In rare winter sunlight I seize my chance to shoot pickups. Trouble is, the patron saint of Paisley, St. Mirin, is stranded on a traffic island at the intersection of Incle Street, Gauze Street and the Glasgow Road. Standing a camera in the centre of five lanes of brisk traffic in search of a viable angle means risking my neck.
The statue, unveiled in 2007, looks deceptively old, as does the sandstone plinth it stands on, inscribed with the words:
I’ll pass on the sanctity, thanks, but a Mirin miracle I could use with a looming deadline. On that score I think Paisley – a place held deep in my affections – could use a few miracles too, but at least there’s a vision involved for its destiny.
The purpose of the pickups, I reason, is because my original text, as narrated in the movie by two of the country’s finest actors, Kate Dickie and Gary Lewis – check them out – amazing careers – demands images more literal and descriptive than those used in the website. Here the balance of show/tell is a delicate one because often it’s more effective not to do either since there’s a lot to be said for a more elusive component – tone, feel, atmosphere, mood, sensation. As the great Michael Powell once said –
It’s all part of the process and a fascinating one, figuring out how movies work at a deeper psychic level. Because who’s to say what a ‘good’ film is? Especially when anyone with a mobile can make movies – an idea stretching back to the Box Brownie and the first movie cameras
The Devil’s Plantation is a strange hybrid. Neither a home movie or a video installation, it falls into that narrow genre – arthouse drifts, second cousin to Patrick Keiller’s Robinson films or Grant Gee’s Patience After Sebald. Where my movie parts company with these esteemed companions is simply this – there’s absolutely no budget, no funding or crowdfunding involved. As such it’s ascetica in the truest sense.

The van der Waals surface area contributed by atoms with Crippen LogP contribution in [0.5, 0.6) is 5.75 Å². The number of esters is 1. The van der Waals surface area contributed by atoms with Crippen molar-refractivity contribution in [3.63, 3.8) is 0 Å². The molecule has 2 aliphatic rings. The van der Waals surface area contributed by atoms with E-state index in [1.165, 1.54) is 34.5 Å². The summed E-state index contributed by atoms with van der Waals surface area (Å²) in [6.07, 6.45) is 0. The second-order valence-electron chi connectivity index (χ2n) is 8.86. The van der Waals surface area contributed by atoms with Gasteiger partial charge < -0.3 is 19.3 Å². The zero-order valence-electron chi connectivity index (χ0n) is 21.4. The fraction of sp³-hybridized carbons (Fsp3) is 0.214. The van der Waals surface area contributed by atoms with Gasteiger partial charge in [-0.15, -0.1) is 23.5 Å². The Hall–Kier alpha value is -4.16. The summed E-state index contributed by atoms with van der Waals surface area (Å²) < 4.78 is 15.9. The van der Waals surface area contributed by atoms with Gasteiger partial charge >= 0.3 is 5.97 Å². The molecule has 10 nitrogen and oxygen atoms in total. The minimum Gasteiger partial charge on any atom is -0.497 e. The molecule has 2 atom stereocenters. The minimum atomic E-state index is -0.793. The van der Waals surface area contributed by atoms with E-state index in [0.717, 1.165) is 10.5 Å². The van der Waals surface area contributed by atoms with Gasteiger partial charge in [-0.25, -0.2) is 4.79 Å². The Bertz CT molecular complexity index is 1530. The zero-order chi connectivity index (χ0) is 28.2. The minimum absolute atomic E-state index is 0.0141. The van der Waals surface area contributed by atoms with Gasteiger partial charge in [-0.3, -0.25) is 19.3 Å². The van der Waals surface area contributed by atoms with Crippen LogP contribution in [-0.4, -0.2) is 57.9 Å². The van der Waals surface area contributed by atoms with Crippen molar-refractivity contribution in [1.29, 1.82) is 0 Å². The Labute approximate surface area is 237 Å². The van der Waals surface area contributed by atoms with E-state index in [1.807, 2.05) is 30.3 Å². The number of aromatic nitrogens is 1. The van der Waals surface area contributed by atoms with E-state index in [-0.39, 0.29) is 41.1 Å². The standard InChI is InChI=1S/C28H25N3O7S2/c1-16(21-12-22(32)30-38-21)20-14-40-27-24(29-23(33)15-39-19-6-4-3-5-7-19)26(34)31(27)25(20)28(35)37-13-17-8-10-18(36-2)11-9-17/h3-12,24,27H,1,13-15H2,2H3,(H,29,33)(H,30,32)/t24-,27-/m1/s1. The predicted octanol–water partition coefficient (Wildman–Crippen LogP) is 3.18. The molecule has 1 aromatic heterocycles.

At the risk of sounding like a fishwife – have you seen the cost of making movies these days? Yet high production values – a stellar cast, an expensive set, an exotic location – can’t guarantee success. The path to Hollywood and Hollywood itself is strewn with big budget flops that couldn’t be salvaged by the marketing machine, so whither the New Poor Cinema? Budget is the least of it when you don’t have one. Thankfully it’s still possible to make a film with little more than a camcorder, an edit suite, an idea and the desire to do it. This I know because it’s the second time in my career I’ve resorted to a low tech approach to get something made for its own sake.
When I began shooting in 2007, I used a Sony V1E camcorder. From the outset I knew the sound would be designed in post, so didn’t rely on sync audio. I also decided not to move the camera, since my subjects – landmarks – are static – besides, I don’t believe in moving the camera without solid justification. If there’s no action to follow why bother? This I learned from watching Glasgow’s very own superannuated cop show Taggart – where one particular episode opened with a high falutin’ – and long – tracking shot of a milkman walking up a suburban street only to hard cut to a close-up of a hand planting two pints on a doorstep. Hardly a payoff, but a valuable lesson in redundancy.
I subscribe to the maxim – you can have it cheap, fast or good but not all three. One advantage of being cash poor but time rich is that I’ve been able to devote years in the field, gathering footage. For the original website I shot on-and-off (weather permitting) for roughly two and a half years, resulting in over 40 hours of video. Now I’m fusing the original text (with some amendments) with the pictures and found some holes that need filling. I also need to lose about 15 minutes from the original 66 clips made for the website, no easy task.
At time of writing, I’ve no idea if the end result will work. My best guess is the movie will be mesmeric, if eclectic – not exactly a Friday night film but certainly one for a rainy Tuesday afternoon of the soul.